An anal fissure is a tear in the lining of the anus. It can be acute (<6 weeks) or chronic (>6 week).
Most fissures arise without any underlying disease but can be associated with Crohns disease. They can occur as a result of chronic constipation, passing hard, large stools, repeated episodes of diarrhoea, trauma to the anus or anal canal, childbirth, or reduced blood flow to the anorectal area.
Anal fissures usually cause severe anal pain and bright red bleeding on defaecation. As a fissure becomes chronic, a perianal lump may be felt. Constipation is common but not always present.
This is usually made from the classic history and by simple inspection of the perianal area
Acute Anal Fissure
These heal with simple measure such as stool softeners eg movicol and dietary modifications (increasing fibre). Rectogesic (0.2% GTN) can help to ease symptoms and heal the fissure. Simple hygiene measures such as baby wipes are used to keep the area clean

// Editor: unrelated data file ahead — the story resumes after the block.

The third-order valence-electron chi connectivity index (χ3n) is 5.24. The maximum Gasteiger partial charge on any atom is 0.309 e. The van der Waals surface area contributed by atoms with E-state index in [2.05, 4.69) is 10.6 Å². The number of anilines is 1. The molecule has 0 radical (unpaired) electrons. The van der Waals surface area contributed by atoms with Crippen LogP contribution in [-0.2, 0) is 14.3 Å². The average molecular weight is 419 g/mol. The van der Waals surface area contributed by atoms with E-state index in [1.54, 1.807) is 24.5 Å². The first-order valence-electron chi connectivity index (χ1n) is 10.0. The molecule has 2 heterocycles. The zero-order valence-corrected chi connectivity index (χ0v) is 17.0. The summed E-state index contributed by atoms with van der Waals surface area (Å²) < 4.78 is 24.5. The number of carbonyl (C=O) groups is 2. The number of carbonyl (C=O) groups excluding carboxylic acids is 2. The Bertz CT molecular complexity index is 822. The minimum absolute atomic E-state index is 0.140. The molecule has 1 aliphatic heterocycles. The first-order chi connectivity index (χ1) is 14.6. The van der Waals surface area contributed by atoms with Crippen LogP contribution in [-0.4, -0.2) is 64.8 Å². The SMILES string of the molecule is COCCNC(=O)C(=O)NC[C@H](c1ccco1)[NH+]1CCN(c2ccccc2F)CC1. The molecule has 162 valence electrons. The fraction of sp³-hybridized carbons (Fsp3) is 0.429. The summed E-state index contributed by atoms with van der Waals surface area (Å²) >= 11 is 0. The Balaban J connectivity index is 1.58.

Chronic Anal Fissure
These fissures are unlikely to heal with conservative measures alone although they should be continued. All treatment options involve measures to relieve anal sphincter spasm in order to allow healing. Options of treatment include:
In a small amount of cases, a fissure persists or recurs despite the above treatment. In such cases it is important to exclude other diseases such as Crohns. Usually an endoanal ultrasound is performed and anal pressures are measured. Options include further botox, a repeat lateral sphincterotomy or an anal advancement flap.